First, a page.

You might quickly disagree, but prospecting for new clients on social media “isn’t about marketing or advertising. It’s about socializing and selling. It’s about starting new conversations with people you want to do business with.” That’s what Charlie Van Derven, founder-president of Social Advisors, argues in an interview with ThinkAdvisor.
Call him a wingman for FAs: He helps start online conversations with folks they don’t know but who would ideally fit their client niche. A 20-year veteran of the digital marketing world, Van Derven launched his own company in 2013. Clients include RIAs and FAs of independent BDs like Cetera Financial Group, Commonwealth Financial and LPL Financial, as well as individual wirehouse FAs who hire him to help with their social media engagement strategy.
Over the last five years, the financial services industry, in general, has increasingly embraced business use of the most popular social media: LinkedIn, Facebook and Twitter.
Indeed, a late 2018 study by Putnam Investments found that 98% of advisors were using it for personal and business purposes — 83% for business — and that 92% gained new clients as a result. LinkedIn was the most popular platform, the survey showed.
As for how to best put social media to use, simply posting content is not the route to expanding an advisor’s client base, Van Derven contends. Advisors also need a strategy to engage prospects and start conversations with them.
“If all an advisor has is a content strategy,” he says, “they’re only doing half the work. Content helps show their expertise, but content alone does not produce clients.”
Enter: LinkedIn Sales Navigator, a premium upgrade that Van Derven leverages to help FAs find and link up with ideal prospects. The sales tool can “slice and dice” LinkedIn data by 12-15 different criteria, says the coach, who has no business affiliation with LinkedIn.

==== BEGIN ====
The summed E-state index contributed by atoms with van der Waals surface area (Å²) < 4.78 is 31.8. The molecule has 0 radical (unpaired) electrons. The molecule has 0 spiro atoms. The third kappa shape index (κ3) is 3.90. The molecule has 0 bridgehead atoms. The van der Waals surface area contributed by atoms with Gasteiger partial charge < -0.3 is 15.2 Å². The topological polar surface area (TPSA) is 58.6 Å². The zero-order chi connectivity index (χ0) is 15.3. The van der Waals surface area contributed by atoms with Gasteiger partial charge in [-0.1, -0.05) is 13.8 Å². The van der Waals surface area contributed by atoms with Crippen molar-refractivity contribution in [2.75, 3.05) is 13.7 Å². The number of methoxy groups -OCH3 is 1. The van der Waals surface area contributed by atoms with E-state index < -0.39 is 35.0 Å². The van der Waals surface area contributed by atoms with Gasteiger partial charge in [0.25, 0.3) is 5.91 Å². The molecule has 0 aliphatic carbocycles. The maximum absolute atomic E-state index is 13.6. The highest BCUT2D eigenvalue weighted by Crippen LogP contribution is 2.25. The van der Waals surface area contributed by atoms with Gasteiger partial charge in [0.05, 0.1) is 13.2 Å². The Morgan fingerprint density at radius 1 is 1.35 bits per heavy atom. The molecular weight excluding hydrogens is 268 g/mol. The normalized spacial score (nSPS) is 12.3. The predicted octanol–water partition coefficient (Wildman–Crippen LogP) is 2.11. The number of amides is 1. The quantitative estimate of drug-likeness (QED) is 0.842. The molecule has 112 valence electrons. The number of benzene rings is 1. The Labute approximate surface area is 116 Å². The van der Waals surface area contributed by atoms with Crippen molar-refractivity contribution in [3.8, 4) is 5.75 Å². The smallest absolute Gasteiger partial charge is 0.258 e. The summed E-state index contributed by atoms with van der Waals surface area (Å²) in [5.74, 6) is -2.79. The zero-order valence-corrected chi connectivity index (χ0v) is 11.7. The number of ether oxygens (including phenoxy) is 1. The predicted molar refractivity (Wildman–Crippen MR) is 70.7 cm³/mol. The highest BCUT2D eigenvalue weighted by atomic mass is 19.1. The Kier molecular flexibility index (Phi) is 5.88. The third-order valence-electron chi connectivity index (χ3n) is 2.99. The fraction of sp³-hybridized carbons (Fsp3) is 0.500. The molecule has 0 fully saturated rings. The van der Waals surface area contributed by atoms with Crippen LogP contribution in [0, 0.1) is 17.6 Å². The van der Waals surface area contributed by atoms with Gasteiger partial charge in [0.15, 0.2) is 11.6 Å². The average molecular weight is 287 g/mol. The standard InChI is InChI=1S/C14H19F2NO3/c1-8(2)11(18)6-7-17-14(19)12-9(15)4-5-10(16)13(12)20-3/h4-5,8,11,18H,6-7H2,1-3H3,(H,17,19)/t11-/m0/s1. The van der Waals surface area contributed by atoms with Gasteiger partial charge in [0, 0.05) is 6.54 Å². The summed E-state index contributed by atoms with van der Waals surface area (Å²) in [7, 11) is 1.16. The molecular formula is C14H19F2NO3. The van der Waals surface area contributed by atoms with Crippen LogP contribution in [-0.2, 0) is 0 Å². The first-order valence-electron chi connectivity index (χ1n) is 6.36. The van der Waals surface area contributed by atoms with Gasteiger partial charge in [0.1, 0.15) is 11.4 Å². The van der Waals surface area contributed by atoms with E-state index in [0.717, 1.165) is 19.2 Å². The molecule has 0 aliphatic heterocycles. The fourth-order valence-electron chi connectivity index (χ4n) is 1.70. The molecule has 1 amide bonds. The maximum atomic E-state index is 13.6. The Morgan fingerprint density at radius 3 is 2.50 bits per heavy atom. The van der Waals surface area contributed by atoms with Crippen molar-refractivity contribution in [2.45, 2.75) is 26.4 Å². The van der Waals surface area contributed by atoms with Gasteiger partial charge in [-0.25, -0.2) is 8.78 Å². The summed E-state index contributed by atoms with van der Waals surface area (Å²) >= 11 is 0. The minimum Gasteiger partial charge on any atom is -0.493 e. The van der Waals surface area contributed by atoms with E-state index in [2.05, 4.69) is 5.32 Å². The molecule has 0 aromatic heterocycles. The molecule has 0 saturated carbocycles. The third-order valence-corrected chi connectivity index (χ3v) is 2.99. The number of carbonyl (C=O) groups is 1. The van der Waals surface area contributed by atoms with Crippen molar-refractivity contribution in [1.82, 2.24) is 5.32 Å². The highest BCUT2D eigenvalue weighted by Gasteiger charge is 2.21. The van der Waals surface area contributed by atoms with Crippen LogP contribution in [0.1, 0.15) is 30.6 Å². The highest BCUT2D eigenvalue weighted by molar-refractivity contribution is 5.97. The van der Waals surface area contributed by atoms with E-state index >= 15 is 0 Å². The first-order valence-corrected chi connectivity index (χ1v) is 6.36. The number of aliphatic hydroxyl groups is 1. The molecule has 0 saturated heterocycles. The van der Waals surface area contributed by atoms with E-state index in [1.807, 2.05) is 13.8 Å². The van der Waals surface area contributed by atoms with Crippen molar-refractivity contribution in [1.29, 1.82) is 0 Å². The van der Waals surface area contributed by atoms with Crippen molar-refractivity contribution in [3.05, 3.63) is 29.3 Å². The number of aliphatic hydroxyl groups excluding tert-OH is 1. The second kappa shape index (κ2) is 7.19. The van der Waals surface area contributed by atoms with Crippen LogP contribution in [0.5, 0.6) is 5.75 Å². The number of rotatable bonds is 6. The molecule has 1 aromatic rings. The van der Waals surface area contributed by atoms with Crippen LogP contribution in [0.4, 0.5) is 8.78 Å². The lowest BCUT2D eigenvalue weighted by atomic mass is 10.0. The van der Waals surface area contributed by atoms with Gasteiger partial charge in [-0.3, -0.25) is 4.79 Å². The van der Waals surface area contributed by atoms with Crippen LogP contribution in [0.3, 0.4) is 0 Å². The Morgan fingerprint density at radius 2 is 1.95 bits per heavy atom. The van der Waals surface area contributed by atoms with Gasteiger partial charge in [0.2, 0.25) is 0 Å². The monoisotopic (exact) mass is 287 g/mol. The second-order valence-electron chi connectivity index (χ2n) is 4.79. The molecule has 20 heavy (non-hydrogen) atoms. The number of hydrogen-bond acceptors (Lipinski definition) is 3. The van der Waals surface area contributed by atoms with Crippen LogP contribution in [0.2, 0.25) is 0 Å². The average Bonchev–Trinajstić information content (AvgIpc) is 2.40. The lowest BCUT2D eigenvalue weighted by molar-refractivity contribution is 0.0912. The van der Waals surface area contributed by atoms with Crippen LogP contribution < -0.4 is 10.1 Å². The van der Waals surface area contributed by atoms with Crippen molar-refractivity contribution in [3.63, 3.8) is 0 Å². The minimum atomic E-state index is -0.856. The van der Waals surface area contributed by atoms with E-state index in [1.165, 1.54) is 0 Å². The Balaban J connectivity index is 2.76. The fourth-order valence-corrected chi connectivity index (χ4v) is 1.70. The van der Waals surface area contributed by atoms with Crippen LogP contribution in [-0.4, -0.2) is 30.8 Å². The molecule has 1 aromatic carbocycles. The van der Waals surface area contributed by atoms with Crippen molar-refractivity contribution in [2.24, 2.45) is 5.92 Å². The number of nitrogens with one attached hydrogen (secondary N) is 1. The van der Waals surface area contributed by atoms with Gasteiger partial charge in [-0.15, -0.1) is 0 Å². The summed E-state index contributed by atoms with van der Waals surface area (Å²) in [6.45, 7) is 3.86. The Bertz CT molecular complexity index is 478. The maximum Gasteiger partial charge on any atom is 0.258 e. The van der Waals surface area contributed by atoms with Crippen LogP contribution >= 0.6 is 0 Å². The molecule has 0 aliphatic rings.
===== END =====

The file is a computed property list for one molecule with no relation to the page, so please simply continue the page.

In the interview, the marketing expert, who advocates for an integrated approach of traditional media and social media, discusses FAs’ biggest challenge when it comes to using the latter.
ThinkAdvisor recently interviewed Van Derven, on the phone from his office in Daytona Beach, Florida. He noted that, stemming from a conversation Social Advisors started for him on LinkedIn, one of the firm’s clients recently landed a $3 million account. “He invited me to a steakhouse for lunch,” Van Derven says. “I figured it must be good news.”
Here are highlights of our interview:
Why is it important for advisors to use social media for client acquisition?
Social media allows an advisor to decide exactly who they want to work with in their geographic area — and find those people en masse.
Is posting content the best way to acquire new clients?
There’s a big gap in advisors’ understanding of how to use social media. Though a good content strategy is a must, that alone does not produce clients. Posting content — like articles, videos and podcasts — isn’t a client-acquisition strategy and isn’t really leveraging social media. Content can help demonstrate expertise; but if all an advisor has is a content strategy, they’re only doing half the work.
What, then, is an effective client-acquisition strategy?
Advisors create new client opportunities by talking to the right people; so they also need a good engagement strategy to start conversations. Social media isn’t about marketing; it’s not even really about advertising. It’s about socializing and selling. It’s about starting new conversations with people you want to do business with. So if you’re not reaching out and asking people to talk business in some capacity, you’re not actually prospecting.
But FAs are required to follow regulations about using social media.
Certainly there are regulations, but the [industry’s] fear of social media isn’t there anymore. It’s not the scary environment it was even three years ago.
Are more younger advisors than veteran FAs using social media to acquire clients?